Is the commercial marijuana question returning to Encinitas?
Apparently unhappy with the city’s cautious approach to pot regulations, a pro-marijuana group has submitted an initiative to gather 4,000 signatures that will ask voters to approve the following in Encinitas:
- Up to four marijuana storefronts to sell recreational and medical marijuana products;
- home delivery from these stores;
- commercial growing of marijuana on agriculturally-zoned land;
- manufacturing and distribution of marijuana products in business parks or light industrial areas;
- “Cannabis kitchens,” where edible cannabis products are made.
Despite having witnessed dozens of hours of public testimony on this controversial issue, I really have no idea which way voters might go if the proposed initiative qualifies for the November ballot. Emotions run very high on both sides. The outcome may depend on which side conducts the best advocacy campaign.
Marching forward with a housing plan
We continue progressing with our housing plan, as the November ballot deadline approaches. After last week’s Council meeting, we have now provisionally approved a list of 16 sites to be sent to the state for evaluation. On page 51 of this Agenda Report, you can see the draft list of sites that are “strong” and “medium” (we removed #16, the Harrison Properties, because the owner said it’s not likely to be developed into housing in the next three years).
It’s possible that the state will also reject other sites as not likely to develop housing in the next three years, which is their evaluation criteria. At least 50 percent of the designated sites have to be on land that is vacant. We are aiming for a total of about 1,600 units of housing, an additional 6.4%, to our existing number of homes.
Here’s the Encinitas Advocate story about the controversial L-7 site on Quail Gardens Drive, which is the parcel that would provide more deed-restricted affordable housing – up to 190 unites – than all the other sites combined.
Of course, there is no perfect site. There will always be traffic impacts. But this is the only vacant parcel the city owns.
My commitment to building affordable housing somewhere in our city is strong, notwithstanding the tremendous pressures and difficulties of this state-mandated task. My preference is to keep the L-7 site on the list, despite very understandable neighborhood opposition.
Weigh in on our future April 25
At SANDAG, big-picture planning is taking place for our region’s growth plan that goes out to the year 2050. If you’d like to offer thoughts or hear more information, there’s a local focus group scheduled for each region of the county. The one for our north coastal region is on April 25 from 5:30-7:30 p.m. at the Encinitas Library, 540 Cornish Drive, Encinitas.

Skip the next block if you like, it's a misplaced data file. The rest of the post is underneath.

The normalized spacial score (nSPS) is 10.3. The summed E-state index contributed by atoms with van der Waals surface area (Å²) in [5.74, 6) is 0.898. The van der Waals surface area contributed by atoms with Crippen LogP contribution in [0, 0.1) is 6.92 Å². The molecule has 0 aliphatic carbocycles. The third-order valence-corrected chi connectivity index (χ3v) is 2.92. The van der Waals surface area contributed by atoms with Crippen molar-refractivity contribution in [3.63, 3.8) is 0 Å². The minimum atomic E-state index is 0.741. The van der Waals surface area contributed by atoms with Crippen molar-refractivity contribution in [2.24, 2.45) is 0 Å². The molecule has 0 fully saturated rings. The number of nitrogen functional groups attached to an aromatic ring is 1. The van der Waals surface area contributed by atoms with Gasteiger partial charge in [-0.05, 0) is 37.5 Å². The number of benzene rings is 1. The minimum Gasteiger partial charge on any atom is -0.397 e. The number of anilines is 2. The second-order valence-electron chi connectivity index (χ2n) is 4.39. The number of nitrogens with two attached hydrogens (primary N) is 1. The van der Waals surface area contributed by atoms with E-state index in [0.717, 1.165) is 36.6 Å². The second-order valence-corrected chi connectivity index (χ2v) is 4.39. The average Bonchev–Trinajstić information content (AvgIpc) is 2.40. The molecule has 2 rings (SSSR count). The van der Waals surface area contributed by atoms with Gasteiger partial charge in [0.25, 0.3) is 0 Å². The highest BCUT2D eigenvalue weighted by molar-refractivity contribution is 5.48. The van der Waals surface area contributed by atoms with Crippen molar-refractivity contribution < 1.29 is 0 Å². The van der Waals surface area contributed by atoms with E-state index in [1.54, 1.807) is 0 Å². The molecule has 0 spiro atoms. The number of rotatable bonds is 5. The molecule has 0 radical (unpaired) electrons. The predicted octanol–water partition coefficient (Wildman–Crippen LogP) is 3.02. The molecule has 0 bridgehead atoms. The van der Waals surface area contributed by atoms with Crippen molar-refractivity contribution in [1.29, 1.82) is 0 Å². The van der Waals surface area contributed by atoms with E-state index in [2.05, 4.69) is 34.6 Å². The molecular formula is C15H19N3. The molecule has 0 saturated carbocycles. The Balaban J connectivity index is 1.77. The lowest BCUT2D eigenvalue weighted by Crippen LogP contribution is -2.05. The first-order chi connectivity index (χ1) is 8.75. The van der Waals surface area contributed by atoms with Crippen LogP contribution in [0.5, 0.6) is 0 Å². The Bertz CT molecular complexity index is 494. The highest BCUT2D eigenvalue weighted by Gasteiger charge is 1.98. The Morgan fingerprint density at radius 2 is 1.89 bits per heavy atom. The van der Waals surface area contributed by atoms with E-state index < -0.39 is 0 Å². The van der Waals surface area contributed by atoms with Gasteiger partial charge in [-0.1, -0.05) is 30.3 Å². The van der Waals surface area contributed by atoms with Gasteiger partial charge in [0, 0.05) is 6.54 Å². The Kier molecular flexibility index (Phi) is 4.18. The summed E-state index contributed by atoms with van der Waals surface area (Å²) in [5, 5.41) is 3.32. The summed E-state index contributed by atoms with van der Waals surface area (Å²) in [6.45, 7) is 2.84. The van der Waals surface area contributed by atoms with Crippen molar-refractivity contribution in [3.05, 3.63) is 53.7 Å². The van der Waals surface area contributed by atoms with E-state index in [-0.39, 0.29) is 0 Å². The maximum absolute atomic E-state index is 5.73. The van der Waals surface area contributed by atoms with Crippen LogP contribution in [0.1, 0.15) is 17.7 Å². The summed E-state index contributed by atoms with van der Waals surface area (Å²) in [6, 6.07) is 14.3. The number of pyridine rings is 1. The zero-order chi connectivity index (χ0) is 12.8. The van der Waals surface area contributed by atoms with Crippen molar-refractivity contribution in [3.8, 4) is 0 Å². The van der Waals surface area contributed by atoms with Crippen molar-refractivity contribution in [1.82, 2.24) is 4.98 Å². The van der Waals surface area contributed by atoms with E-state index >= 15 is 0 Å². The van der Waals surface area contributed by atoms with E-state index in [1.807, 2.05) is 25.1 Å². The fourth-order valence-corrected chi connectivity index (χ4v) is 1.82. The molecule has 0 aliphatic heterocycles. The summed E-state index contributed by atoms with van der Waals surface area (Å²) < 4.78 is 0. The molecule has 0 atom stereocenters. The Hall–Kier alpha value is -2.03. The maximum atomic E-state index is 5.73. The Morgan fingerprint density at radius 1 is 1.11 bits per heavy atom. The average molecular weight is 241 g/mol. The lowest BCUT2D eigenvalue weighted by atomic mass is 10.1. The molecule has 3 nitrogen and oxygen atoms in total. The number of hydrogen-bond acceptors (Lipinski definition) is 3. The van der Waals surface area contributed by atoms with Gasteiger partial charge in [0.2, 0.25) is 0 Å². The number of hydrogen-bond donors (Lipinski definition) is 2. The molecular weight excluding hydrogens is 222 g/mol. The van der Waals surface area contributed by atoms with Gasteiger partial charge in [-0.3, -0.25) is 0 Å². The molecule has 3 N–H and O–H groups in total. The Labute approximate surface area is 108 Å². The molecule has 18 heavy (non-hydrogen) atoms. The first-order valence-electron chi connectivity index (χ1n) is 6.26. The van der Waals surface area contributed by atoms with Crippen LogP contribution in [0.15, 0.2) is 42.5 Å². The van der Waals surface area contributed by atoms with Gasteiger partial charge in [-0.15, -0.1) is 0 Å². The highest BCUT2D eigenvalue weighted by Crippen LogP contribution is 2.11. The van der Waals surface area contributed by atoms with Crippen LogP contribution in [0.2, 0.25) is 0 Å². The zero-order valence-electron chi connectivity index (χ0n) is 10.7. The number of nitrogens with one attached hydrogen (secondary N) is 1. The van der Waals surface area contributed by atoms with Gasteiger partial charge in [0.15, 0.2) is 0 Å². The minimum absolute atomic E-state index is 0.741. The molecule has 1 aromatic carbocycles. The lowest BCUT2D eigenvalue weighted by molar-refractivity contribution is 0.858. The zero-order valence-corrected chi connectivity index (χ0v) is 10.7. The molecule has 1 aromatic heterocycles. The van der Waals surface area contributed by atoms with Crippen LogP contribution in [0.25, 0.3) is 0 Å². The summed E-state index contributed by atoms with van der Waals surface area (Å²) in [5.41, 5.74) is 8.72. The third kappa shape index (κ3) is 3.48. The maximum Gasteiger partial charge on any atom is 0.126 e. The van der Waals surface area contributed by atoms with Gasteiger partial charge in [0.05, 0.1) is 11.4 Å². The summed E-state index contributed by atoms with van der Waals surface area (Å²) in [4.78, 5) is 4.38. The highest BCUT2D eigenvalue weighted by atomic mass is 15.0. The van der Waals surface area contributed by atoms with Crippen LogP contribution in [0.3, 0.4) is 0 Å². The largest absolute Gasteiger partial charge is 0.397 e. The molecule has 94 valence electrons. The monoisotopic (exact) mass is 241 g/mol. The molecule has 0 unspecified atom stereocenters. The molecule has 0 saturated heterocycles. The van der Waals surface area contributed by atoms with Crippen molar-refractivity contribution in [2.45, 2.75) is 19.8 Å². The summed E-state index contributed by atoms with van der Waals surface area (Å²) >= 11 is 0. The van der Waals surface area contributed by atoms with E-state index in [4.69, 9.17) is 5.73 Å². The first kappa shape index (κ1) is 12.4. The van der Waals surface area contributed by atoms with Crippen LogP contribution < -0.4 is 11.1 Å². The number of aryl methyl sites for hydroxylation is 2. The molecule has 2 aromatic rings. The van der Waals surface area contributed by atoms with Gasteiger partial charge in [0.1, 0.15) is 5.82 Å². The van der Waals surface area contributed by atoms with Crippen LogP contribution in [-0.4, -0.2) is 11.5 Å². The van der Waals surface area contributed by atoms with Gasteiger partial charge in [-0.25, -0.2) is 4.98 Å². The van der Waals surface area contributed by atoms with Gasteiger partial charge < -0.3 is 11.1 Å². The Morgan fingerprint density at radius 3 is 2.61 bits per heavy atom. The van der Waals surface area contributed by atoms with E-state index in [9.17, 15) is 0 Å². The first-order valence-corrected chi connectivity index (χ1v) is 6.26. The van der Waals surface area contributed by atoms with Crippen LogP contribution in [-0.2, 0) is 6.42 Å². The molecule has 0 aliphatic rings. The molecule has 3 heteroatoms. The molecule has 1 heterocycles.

This is your chance to have a say before the plans become solidified. More information can be found at SDForward.com.
Super sandy Cardiff beach!
The 130,000 cubic yards of sand that’s been put on Cardiff State Beach after being dredged from the nearby San Elijo Lagoon is calling for your beach towel! Fletcher Cove will be the next recipient of harvested lagoon sand, with the Solana Beach area slated for about 140,000 cubic yards. The sand dune project won’t be constructed until this part of the lagoon dredging is finished.
Longtime reporter looks back
The longest serving San Diego Union-Tribune employee, reporter Roger Showley, 70, is retiring after 44 years and his farewell column is an interesting read, recognizing our area’s growth and his experiences covering it.
Insight and motivation from a former governor
It was an inspiration to hear former Michigan Governor Jennifer Granholm speak so passionately about the inclusionary foundations of democracy, and how diversity creates prosperity, at last night’s 38th Annual Democratic Party Roosevelt Dinner. Deputy Mayor Joe Mosca and I were honored to sit at her table for the event. If you get a chance to hear Jennifer Granholm speak or watch her on CNN, I’d highly recommend it.
There will not be a newsletter next week because there’s no City Council meeting scheduled, which gives us all (including you!) a break during this busy time. Occasional silence can be a valuable thing, don’t you think?
I’ll leave you with a moving quote from Martin Luther King, Jr,. who was assassinated 50 years ago this week in Memphis, where he’d gone to support striking sanitation workers.
“Our lives begin to end the day we become silent about things that matter. The ultimate measure of a man is not where he stands in moments of comfort and convenience, but where he stands at times of challenge and controversy.”